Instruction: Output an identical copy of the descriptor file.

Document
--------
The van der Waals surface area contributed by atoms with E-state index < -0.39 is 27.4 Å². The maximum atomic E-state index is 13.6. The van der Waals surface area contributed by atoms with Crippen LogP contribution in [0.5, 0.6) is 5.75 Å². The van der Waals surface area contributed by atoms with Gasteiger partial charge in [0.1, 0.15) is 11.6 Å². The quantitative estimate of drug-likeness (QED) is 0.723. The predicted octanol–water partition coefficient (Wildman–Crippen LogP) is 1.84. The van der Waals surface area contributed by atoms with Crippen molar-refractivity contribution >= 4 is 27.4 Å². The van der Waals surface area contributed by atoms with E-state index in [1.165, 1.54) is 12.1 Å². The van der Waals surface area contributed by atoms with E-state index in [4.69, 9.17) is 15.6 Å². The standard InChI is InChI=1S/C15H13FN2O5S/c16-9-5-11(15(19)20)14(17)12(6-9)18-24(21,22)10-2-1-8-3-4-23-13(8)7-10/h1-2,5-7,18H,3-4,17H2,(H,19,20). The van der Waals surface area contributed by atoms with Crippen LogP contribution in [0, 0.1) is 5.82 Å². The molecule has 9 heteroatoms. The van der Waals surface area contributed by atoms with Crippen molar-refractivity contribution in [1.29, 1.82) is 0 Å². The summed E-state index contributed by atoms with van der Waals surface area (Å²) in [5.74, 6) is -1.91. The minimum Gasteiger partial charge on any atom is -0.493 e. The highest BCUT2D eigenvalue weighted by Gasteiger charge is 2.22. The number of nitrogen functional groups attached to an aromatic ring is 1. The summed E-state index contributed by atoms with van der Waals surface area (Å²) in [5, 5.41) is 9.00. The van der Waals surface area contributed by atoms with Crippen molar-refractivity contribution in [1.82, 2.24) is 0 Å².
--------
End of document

The van der Waals surface area contributed by atoms with E-state index < -0.39 is 27.4 Å². The maximum atomic E-state index is 13.6. The van der Waals surface area contributed by atoms with Crippen LogP contribution in [0.5, 0.6) is 5.75 Å². The van der Waals surface area contributed by atoms with Gasteiger partial charge in [0.1, 0.15) is 11.6 Å². The quantitative estimate of drug-likeness (QED) is 0.723. The predicted octanol–water partition coefficient (Wildman–Crippen LogP) is 1.84. The van der Waals surface area contributed by atoms with Crippen molar-refractivity contribution >= 4 is 27.4 Å². The van der Waals surface area contributed by atoms with E-state index in [1.165, 1.54) is 12.1 Å². The van der Waals surface area contributed by atoms with E-state index in [4.69, 9.17) is 15.6 Å². The standard InChI is InChI=1S/C15H13FN2O5S/c16-9-5-11(15(19)20)14(17)12(6-9)18-24(21,22)10-2-1-8-3-4-23-13(8)7-10/h1-2,5-7,18H,3-4,17H2,(H,19,20). The van der Waals surface area contributed by atoms with Crippen LogP contribution in [0, 0.1) is 5.82 Å². The molecule has 9 heteroatoms. The van der Waals surface area contributed by atoms with Crippen molar-refractivity contribution in [1.29, 1.82) is 0 Å². The summed E-state index contributed by atoms with van der Waals surface area (Å²) in [5.74, 6) is -1.91. The minimum Gasteiger partial charge on any atom is -0.493 e. The highest BCUT2D eigenvalue weighted by Gasteiger charge is 2.22. The number of nitrogen functional groups attached to an aromatic ring is 1. The summed E-state index contributed by atoms with van der Waals surface area (Å²) in [5, 5.41) is 9.00. The van der Waals surface area contributed by atoms with Crippen molar-refractivity contribution in [1.82, 2.24) is 0 Å².